NEWBURYPORT — Midway through the summer boating season, it's been relatively smooth sailing out on local waters.
In contrast to the past couple of years when seasons were marked by the drowning of a 20-year-old Lynn woman at the mouth of the Merrimack River at Plum Island and the disappearance of captain Seth Coellner after his boat crashed into the jetties, local water patrollers say this year thus far has been devoid of real tragedy.
But it hasn't been without its occasional mishap.
On Saturday, a fun day of sailing turned sour for one family when they strayed from the channel and ended up capsizing at Badgers Rock off Salisbury.
Harbormaster Paul Hogg's office received a distress call about 3:30 p.m. Saturday from five adults aboard a 28-foot sailboat who reported they were unable to dislodge themselves from the rocky outcropping.
Assistant harbormaster Lance Thokel along with a crew from the U.S. Coast Guard Merrimack River Station responded to the scene. The adults were transported safely from their damaged boat with no injuries reported, Hogg said.
"They ended up hitting the rocks," Hogg said. "They came out of the channel and didn't come around the navigational buoy like they were supposed to. I don't know if they just didn't know or didn't see it."
Towboat US owner and operator Michael Goodridge reported the owners of the sailboat retrieved their vessel some time later, when the tides came in, and the sailboat was in good enough condition that they were able to guide it into port without assistance.
Goodridge said it seems that every year a handful of boaters fall victim to some of the perils in the pass, and this year has been no exception.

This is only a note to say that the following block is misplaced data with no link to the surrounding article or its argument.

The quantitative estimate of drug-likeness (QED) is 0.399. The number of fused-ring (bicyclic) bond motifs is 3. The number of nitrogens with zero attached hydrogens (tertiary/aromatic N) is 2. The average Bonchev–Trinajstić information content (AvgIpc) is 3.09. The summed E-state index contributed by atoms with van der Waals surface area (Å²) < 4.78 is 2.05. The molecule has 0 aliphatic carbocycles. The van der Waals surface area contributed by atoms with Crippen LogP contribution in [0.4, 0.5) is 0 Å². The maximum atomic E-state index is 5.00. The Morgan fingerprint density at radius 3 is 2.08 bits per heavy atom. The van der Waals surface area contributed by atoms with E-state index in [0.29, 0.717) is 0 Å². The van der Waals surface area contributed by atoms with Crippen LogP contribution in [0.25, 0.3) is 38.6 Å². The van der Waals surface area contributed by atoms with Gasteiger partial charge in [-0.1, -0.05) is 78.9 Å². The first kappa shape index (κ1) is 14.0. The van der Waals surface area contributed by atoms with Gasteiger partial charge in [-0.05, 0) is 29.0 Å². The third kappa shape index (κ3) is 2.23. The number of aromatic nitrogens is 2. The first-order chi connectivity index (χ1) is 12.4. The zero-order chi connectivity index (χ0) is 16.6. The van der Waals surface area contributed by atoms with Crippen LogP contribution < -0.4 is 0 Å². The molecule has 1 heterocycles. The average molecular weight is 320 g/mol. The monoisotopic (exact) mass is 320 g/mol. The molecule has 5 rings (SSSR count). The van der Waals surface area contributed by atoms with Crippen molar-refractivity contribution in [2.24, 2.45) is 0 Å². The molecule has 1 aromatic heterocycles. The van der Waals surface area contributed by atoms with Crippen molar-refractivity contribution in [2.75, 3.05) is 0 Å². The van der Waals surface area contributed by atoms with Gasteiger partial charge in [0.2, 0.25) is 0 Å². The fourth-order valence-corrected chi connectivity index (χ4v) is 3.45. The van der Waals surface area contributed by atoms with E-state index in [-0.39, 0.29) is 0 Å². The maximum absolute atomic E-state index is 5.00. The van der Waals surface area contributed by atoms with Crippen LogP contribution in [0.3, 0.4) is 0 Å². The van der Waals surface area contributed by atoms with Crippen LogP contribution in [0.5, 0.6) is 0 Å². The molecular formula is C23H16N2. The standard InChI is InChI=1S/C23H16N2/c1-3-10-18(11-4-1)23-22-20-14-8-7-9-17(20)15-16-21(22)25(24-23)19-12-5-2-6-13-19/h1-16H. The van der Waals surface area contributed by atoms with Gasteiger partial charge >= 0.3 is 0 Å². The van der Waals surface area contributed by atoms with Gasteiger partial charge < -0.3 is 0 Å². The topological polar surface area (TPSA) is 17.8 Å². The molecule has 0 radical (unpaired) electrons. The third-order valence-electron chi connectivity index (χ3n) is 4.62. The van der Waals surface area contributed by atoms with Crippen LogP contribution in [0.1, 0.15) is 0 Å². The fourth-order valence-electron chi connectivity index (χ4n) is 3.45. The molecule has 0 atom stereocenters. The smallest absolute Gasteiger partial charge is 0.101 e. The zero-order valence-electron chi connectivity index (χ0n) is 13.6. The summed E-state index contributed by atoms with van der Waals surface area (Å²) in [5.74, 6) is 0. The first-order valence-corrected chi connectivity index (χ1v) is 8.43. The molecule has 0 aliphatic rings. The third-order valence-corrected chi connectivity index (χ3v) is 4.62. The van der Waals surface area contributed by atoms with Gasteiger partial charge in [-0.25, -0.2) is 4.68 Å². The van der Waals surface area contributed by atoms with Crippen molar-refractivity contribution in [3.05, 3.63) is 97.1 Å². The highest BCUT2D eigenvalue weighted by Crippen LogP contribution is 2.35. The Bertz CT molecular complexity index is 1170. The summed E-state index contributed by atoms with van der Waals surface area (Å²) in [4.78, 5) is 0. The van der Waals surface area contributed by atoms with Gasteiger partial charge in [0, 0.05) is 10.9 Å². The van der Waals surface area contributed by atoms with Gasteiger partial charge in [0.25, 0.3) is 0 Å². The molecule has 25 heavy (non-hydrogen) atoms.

"We've been pretty busy this year," he said. "A lot of typical work right now — nothing real big, but we've had a couple of sinkings."
Goodridge was called to the scene three weeks ago when a 17-foot Boston Whaler capsized in the evening amid the notoriously rough breakers at the mouth of the Merrimack River. The three people aboard were plucked from the water and rescued by a party boat that happened to be fishing in the vicinity, but the task of retrieving the vessel fell to Goodridge and his crew.
"They were in choppy water, and they drove over the top of a wave and plunged down into the next one in front of them; and it just swamped them," he said.
Another recent incident may not have been caused by rough waters, but it was equally painful for the boat owners who saw their 37-footer sink in about 20 feet of water at Windward Yacht Yard in Newburyport a couple of weeks ago. The sunken boat was discovered the day after the owners had been out on the water. Goodridge said it appeared the stuffing box gave out.
"They were actually on it the day before; and they went home, and we called them the next morning and said your boat's on the bottom," Goodridge said. "It totally sank."
With plenty of boating days still ahead, Goodridge said the westerly winds are conspiring to keep things calm on the waters.
Goodridge said not only is the weather favorable, but the busy river scene provides a safety net for those who happen upon one of the sandbars or shallow spots that prove challenging for boaters unfamiliar to the area.
"This time of year, the water's warm, and there's lots of people to help you," Goodridge said. "If you're going to have a problem, this is the time of year to have it.
"You don't want to have problems like that in April or November, because there's nobody around. Ninety percent of the real emergency rescues are made by other boaters."